Commonwealth and City Commit $15 Million Collective Incentive for Long-Term Solutions
PHILADELPHIA — Pennsylvania Governor Tom Wolf and Philadelphia Mayor Jim Kenney today said that their administrations are prepared to spend up to $15 million to address potential gaps in service and continuity of care concerns related to the bankruptcy by the corporate owners of Hahnemann and St. Christopher’s hospitals.
Governor Wolf and Mayor Kenney called on the White House and Congress to match all state and local funding and to cover the debts accumulated by both governments to help ensure Hahnemann patients and workers are protected.
The company’s debts to the state and city collectively make up nearly $40 million of its growing $300 million operating deficit. Both governments had been working with American Academic Health System to ease the resolution of these debts before its owners declared bankruptcy.
Due to the irresponsibility of Hahnemann’s ownership, the hospital’s current operation is not financially viable. The state and city have been working diligently with the on-site management team to protect public health by ensuring that the hospital’s pending closure is safe and orderly. Any new funding from the state and city would be used to cover any new plan that might emerge at that site to cover gaps in service and continuity in care should the hospital close.
Governor Wolf and Mayor Kenney’s full joint statement:
“Our administrations continue to work aggressively with our partners in government and Pennsylvania’s medical community to seek a long-term solution to provide health care to those who need it. We are fighting alongside the on-site management team, the workers, the patients and the community to protect patient care and find a viable solution to this crisis created by the current owner.
“At this point, there is no means to provide public funding to bail out the current owners. We are fighting to maintain patient safety, save access to care and employment, protect St. Christopher’s Hospital for Children, and mitigate the damage done by the current owner. This demands a long-term strategy and giving millions in taxpayer funds to Joel Freedman or his financiers is not a responsible one.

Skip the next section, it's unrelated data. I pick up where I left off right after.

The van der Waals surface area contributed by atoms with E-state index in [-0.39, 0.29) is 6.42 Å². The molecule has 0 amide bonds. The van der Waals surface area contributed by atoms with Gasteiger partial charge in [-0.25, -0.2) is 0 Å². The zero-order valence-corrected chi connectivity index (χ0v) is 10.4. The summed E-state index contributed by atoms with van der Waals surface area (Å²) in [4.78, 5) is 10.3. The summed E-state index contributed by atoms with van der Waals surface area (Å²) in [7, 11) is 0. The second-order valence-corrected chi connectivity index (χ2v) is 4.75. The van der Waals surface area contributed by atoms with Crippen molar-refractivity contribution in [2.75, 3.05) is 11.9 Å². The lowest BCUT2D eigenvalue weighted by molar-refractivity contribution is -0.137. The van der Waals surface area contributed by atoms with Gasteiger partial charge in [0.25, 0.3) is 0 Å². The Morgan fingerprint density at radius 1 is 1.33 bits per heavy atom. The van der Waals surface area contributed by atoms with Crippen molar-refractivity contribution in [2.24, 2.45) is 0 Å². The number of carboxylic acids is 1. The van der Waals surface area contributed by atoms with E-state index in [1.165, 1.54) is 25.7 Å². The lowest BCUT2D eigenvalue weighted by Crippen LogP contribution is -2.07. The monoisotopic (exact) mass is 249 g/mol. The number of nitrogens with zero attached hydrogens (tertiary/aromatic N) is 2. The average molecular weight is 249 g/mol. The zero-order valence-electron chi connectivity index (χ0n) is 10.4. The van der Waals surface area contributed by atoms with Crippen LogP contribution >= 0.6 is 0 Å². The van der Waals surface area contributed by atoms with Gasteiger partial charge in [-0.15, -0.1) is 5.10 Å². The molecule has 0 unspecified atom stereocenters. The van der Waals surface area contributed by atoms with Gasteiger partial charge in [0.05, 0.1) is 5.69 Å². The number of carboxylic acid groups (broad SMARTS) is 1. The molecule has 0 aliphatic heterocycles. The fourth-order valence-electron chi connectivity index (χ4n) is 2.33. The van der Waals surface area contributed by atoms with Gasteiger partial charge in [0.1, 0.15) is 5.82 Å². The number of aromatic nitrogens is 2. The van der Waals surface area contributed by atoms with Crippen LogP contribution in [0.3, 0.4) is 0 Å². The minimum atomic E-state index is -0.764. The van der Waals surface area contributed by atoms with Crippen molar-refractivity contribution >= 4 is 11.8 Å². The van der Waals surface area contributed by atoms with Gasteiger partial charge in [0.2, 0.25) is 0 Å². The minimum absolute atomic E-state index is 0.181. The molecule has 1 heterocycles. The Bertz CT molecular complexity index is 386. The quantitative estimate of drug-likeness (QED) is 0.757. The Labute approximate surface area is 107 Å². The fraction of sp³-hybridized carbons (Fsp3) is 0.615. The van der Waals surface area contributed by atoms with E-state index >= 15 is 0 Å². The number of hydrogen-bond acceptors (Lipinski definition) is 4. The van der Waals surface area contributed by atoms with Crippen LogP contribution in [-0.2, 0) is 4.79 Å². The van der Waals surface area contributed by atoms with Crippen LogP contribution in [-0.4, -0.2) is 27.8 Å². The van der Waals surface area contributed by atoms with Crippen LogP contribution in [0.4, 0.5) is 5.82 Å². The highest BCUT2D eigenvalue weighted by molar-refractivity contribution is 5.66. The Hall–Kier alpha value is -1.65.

“We are prepared to spend $15 million from the state and city, to be matched by the federal government, for viable solutions to address gaps in service and continuity of care for Hahnemann patients, and incentivize a long-term solution to emerge to serve the community at this site.
“We need the federal government to step up and join us in protecting these patients and workers. The White House and Congress must be equally invested in protecting patient care in Philadelphia and they should match any state and local funds committed to that goal. We will work with our partners in the Senate and House to fight for federal support.
“As stated previously, while it is clear that the hospital’s current operation is no longer financially viable, the state and city are committed to protecting St. Christopher’s Children’s Hospital and working with potential investors to find support for maintaining a level of medical services in the community served by Hahnemann, as well as saving jobs, lives, and meeting the needs of Philadelphians.”